A parry is a way of using a blocking type motion to lightly contact, move, or otherwise influence an opponent’s arms, legs, shoulders, head, or torso while performing an active blocking maneuver. It is a blocking type motion, but without using it as an actual block. Below are a few ways in which you might employ these types of blocking structures.
When used alone the word Barai often means to parry. Your arm (or leg) is placed in light contact with the target and then a steady but non-forceful sweeping force is applied to coax the target to move in the direction(s) you desire. Almost any block can be used as a parry but the goals of these two strategies are different. The block is intended to stop an arm or leg from striking its target. The parry is used to move any part of the body (whether it is attacking or not) somewhere that is beneficial to your future intentions.
As you come to understand the Barai better you will appreciate that using less force is more effective than using greater force. Using a lot of force makes your opponent instantly resistant to movements. Using very light pressures will almost always cause the opponent to move where you desire them to go. Experiment by practicing with others.
Checking is again related to blocking (and to parries) but again has a different goal. The purpose of a check is to prevent an opponent’s arm or leg from being used as a future weapon. This, in its simplest form, means placing your hand lightly against the arm or leg to prevent it from being used to strike. Light pressure is all that is normally required but on occasion you might find use for a more forceful check.
You should note that a checking hand can readily be used to execute a parry. Likewise, if the checking arm and hand suddenly are set to be quite rigid then they form an effective block. This offers tremendous flexibility of purpose to this simple action. As you learn more you will understand how powerful this simple concept can be when it is applied to hips, shoulders, necks, knees, and heads in addition to the arms and legs that are your initial concerns.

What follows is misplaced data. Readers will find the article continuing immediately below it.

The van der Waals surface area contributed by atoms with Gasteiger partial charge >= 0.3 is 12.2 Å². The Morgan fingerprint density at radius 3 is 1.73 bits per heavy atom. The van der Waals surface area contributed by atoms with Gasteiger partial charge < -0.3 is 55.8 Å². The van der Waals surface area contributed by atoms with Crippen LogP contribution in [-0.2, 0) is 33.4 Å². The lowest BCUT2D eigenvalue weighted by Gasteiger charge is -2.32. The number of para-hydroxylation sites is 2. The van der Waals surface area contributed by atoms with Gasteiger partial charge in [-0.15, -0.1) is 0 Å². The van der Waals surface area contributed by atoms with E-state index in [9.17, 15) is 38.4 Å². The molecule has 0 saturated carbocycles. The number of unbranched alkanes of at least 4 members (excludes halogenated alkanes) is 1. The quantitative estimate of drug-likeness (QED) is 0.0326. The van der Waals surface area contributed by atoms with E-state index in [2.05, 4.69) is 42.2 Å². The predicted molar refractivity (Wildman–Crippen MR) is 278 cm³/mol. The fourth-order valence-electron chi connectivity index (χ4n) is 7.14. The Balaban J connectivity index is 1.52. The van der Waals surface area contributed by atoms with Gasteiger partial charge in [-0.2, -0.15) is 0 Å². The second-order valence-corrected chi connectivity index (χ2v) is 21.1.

The Muchimi Te, or Sticky Hand technique, takes advantage of basic friction to accomplish its desired effect. This is generally an open hand block or soft grab, using the palm and fingers of the hand, but can also be applied using the forearm or wrist. To perform this skill (assuming the hand is being used), allow the hand to make contact with the attacking arm or leg and then simply slide your hand along the attacking arm or leg while maintain firm contact (but do not grasp the arm). Your opponent will usually (but not always) be pulled off structure in the direction of your hand movement. When used as a block this skill is often used by stepping outside of your opponent and using the block to pull your opponent forward and down in front of you. Two significant advantages of the block are its ability to pull an opponent off balance, and your ability to then quickly use the same hand to grasp, throw, or strike your opponent.
The term Muchimi is derived from the word Mochi which refers to a Japanese rice cake that is especially popular during New Year activities. Mochi is made from a sticky Japanese rice called Mochigome which is pounded into a thick paste from which the rice cakes are made. The Mochigome rice is very sticky to the touch and is the origin for the martial arts term Muchimi which is used to convey a sense of stickiness.
Hiki Te differs from Muchimi in that with Hiki Te the hand does close and grab rather than simply relying on friction forces. Hiki means to pull, so a grabbing and pulling hand is the general definition of Hiki Te. An additional component to Hiki Te is also commonly inferred by martial artists. This additional component is the twisting and turning element that often naturally occurs when pulling someone forward. If you grab someone’s forearm and pull your hand inward you will notice that your hand may naturally twist as it pulls in (yes, it is possible to pull your hand in without twisting it), transferring this twisting action to the opponent’s arm. So Hiki Te is commonly used to infer a grabbing, pulling, and twisting action of some sort.
From the perspective of blocking this is often used to counter an attempted grab attack. If someone attempts to grab your wrist then you might twist and roll your arm so that your fingers instead grasp the opponent’s arm and then pull inward, twisting the opponent’s arm in the process. As you gain experience you will find countless other opportunities to utilize this simple but effective concept.